P2.109 Diurnal circulations and their multi-scale interactions on rainfall over the South China Sea during monsoon westerly wind bursts

Thursday, 13 May 2010
Arizona Ballroom 7 (JW MArriott Starr Pass Resort)
Myung-Sook Park, Seoul National University, Seoul, Korea, Republic of (South); and C. H. Ho and J. Kim

One of key precipitation processes in Asia and other monsoon regions is heavy rainfall concentrated on an upstream coastal sea during monsoon westerly wind bursts (WWB) of the intraseasonal oscillation (ISO). This study investigates the diurnal variation of this coastal rainfall over the South China Sea and explores the related atmospheric circulations via satellite observations and numerical modeling. The TRMM Multi-satellite Precipitation product has a morning rainfall peak over the coastal sea during 17-27 June 2004. The GOES-9 infrared (10.8-┬Ám) brightness temperatures are a minimum in the morning and then spread toward the open sea until the afternoon. This brightness temperature evolution implies that the diurnal rainfall is produced by a life cycle of a mesoscale convective system composed of an early convective region along the coast and then later the stratiform area extends toward the open sea. These observed characteristics are reasonably well simulated in a control run of the PSU/NCAR-Mesoscale Model 5, and especially the morning rainfall peak initiated by a convective updraft. In the model, an enhanced low-level convergence occurs in the morning prior to the convective initiation.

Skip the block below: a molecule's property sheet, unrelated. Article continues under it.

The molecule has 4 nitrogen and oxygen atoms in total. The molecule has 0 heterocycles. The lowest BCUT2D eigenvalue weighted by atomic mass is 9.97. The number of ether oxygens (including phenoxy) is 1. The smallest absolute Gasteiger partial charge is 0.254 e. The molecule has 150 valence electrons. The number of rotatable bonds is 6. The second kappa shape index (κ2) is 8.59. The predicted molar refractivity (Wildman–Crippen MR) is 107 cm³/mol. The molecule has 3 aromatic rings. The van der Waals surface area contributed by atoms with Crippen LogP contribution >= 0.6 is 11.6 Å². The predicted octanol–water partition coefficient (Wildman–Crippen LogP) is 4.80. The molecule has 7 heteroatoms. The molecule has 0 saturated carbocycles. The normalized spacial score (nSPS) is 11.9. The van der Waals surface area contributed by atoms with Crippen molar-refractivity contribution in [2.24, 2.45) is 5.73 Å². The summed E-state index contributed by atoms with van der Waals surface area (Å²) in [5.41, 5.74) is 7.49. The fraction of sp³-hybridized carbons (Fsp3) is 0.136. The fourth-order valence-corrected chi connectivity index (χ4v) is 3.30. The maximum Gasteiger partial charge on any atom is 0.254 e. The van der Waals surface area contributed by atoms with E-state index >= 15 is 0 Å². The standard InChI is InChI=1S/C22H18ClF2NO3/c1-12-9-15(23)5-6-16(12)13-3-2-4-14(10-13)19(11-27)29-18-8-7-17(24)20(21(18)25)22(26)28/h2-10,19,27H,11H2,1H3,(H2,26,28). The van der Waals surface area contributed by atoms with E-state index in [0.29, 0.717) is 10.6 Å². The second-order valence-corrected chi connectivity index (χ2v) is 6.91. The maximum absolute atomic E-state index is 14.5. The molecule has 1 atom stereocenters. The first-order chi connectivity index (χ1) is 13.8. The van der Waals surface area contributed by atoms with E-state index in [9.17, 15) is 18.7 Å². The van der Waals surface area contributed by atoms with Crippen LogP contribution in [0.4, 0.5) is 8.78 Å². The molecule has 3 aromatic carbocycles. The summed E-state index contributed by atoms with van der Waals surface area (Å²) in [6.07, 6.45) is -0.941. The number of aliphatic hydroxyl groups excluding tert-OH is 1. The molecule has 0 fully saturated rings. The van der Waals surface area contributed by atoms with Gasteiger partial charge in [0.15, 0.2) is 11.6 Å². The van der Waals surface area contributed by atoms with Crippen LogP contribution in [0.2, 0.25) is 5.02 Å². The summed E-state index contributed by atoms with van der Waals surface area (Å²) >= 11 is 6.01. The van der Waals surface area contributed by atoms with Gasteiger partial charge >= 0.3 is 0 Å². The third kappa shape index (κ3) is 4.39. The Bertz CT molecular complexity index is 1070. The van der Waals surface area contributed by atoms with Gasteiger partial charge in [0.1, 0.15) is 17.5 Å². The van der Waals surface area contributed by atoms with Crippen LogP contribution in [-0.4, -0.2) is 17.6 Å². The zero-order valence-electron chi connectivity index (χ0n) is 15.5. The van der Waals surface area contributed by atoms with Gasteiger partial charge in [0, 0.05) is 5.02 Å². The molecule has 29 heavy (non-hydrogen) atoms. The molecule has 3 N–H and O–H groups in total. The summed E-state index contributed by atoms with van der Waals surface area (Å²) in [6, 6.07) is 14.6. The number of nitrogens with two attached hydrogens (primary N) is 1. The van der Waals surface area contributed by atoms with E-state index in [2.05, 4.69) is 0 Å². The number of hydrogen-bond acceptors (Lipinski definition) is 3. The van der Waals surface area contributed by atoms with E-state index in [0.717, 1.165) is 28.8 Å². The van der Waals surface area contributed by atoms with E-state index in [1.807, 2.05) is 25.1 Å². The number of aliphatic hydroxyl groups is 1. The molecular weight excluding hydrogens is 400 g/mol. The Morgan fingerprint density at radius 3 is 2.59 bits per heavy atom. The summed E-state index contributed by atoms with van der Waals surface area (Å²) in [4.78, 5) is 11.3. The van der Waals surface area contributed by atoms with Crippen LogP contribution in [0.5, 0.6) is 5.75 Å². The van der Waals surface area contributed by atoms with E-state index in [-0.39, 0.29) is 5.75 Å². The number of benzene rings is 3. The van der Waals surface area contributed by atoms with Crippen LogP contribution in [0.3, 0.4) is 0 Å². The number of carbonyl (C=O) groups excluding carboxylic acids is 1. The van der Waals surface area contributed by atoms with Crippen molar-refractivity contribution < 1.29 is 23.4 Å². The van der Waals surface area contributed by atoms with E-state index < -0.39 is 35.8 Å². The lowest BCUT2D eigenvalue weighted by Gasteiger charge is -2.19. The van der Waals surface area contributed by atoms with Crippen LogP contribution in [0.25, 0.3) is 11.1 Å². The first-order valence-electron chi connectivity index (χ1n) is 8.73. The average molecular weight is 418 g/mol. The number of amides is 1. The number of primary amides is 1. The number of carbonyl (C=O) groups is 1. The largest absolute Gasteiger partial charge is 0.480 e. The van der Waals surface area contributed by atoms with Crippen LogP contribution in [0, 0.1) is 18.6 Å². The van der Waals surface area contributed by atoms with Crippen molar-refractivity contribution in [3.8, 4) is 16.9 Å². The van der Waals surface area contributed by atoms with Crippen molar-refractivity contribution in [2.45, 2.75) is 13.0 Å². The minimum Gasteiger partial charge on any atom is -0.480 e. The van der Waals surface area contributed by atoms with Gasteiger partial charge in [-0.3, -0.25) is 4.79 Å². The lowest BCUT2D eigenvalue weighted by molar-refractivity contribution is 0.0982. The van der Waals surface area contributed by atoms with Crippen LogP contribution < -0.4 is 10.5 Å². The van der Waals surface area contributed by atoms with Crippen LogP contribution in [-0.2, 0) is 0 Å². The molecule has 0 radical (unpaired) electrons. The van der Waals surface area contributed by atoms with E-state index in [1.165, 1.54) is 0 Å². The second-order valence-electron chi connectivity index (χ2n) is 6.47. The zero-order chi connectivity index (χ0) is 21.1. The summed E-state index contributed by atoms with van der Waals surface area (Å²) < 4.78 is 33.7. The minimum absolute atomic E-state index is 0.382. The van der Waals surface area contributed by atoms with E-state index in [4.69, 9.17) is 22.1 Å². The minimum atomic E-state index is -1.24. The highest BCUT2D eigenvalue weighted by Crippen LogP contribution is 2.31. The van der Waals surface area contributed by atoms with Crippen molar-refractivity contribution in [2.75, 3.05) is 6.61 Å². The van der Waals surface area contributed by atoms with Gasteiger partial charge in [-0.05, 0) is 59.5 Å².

A notable point is that this low-level convergence is produced by the interaction of two diurnal circulations--one on the local scale and a second on the large scale. The local diurnal circulation includes an offshore breeze owing to nighttime differential cooling between the Philippines and the surrounding sea, and this continues weakly until morning. At the same time, the large-scale WWB becomes intensified over the central South China Sea between Vietnam and Luzon in connection with a continental-scale diurnal circulation extending to the southern flank of the Tibet Plateau. In conclusion, the multi-scale interaction of the two diurnal circulations is suggested to modulate the diurnal peak of coastal rainfall in the South China Sea during monsoon westerly wind bursts.

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